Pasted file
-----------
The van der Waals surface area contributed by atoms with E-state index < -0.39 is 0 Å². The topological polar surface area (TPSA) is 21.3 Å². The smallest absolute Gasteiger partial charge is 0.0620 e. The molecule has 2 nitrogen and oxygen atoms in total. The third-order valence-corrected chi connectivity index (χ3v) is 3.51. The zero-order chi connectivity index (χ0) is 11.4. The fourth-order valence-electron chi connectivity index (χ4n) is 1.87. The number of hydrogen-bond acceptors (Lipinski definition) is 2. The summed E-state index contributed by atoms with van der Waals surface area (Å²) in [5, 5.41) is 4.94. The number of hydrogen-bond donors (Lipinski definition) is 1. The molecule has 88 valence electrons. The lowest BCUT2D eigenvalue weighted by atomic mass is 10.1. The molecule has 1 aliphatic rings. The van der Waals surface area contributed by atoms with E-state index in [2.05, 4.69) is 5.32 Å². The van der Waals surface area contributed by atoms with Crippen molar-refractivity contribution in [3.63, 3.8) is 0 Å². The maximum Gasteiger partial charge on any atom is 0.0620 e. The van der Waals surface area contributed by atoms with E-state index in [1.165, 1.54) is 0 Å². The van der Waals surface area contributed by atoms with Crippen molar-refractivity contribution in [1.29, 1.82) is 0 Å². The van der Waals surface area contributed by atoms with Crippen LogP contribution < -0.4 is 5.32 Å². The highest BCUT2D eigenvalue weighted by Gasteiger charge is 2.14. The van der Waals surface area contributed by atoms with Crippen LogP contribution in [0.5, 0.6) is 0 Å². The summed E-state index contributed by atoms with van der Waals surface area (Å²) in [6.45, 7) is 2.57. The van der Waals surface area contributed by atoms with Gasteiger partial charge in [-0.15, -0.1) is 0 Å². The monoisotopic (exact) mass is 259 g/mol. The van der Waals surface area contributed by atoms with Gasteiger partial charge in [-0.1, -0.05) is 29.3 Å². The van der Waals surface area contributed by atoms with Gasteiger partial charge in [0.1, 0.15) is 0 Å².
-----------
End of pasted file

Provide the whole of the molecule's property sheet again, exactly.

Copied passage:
The van der Waals surface area contributed by atoms with E-state index < -0.39 is 0 Å². The topological polar surface area (TPSA) is 21.3 Å². The smallest absolute Gasteiger partial charge is 0.0620 e. The molecule has 2 nitrogen and oxygen atoms in total. The third-order valence-corrected chi connectivity index (χ3v) is 3.51. The zero-order chi connectivity index (χ0) is 11.4. The fourth-order valence-electron chi connectivity index (χ4n) is 1.87. The number of hydrogen-bond acceptors (Lipinski definition) is 2. The summed E-state index contributed by atoms with van der Waals surface area (Å²) in [5, 5.41) is 4.94. The number of hydrogen-bond donors (Lipinski definition) is 1. The molecule has 88 valence electrons. The lowest BCUT2D eigenvalue weighted by atomic mass is 10.1. The molecule has 1 aliphatic rings. The van der Waals surface area contributed by atoms with E-state index in [2.05, 4.69) is 5.32 Å². The van der Waals surface area contributed by atoms with Crippen molar-refractivity contribution in [3.63, 3.8) is 0 Å². The maximum Gasteiger partial charge on any atom is 0.0620 e. The van der Waals surface area contributed by atoms with E-state index in [1.165, 1.54) is 0 Å². The van der Waals surface area contributed by atoms with Crippen molar-refractivity contribution in [1.29, 1.82) is 0 Å². The van der Waals surface area contributed by atoms with Crippen LogP contribution < -0.4 is 5.32 Å². The highest BCUT2D eigenvalue weighted by Gasteiger charge is 2.14. The van der Waals surface area contributed by atoms with Crippen LogP contribution in [0.5, 0.6) is 0 Å². The summed E-state index contributed by atoms with van der Waals surface area (Å²) in [6.45, 7) is 2.57. The van der Waals surface area contributed by atoms with Gasteiger partial charge in [-0.15, -0.1) is 0 Å². The monoisotopic (exact) mass is 259 g/mol. The van der Waals surface area contributed by atoms with Gasteiger partial charge in [-0.1, -0.05) is 29.3 Å². The van der Waals surface area contributed by atoms with Gasteiger partial charge in [0.1, 0.15) is 0 Å².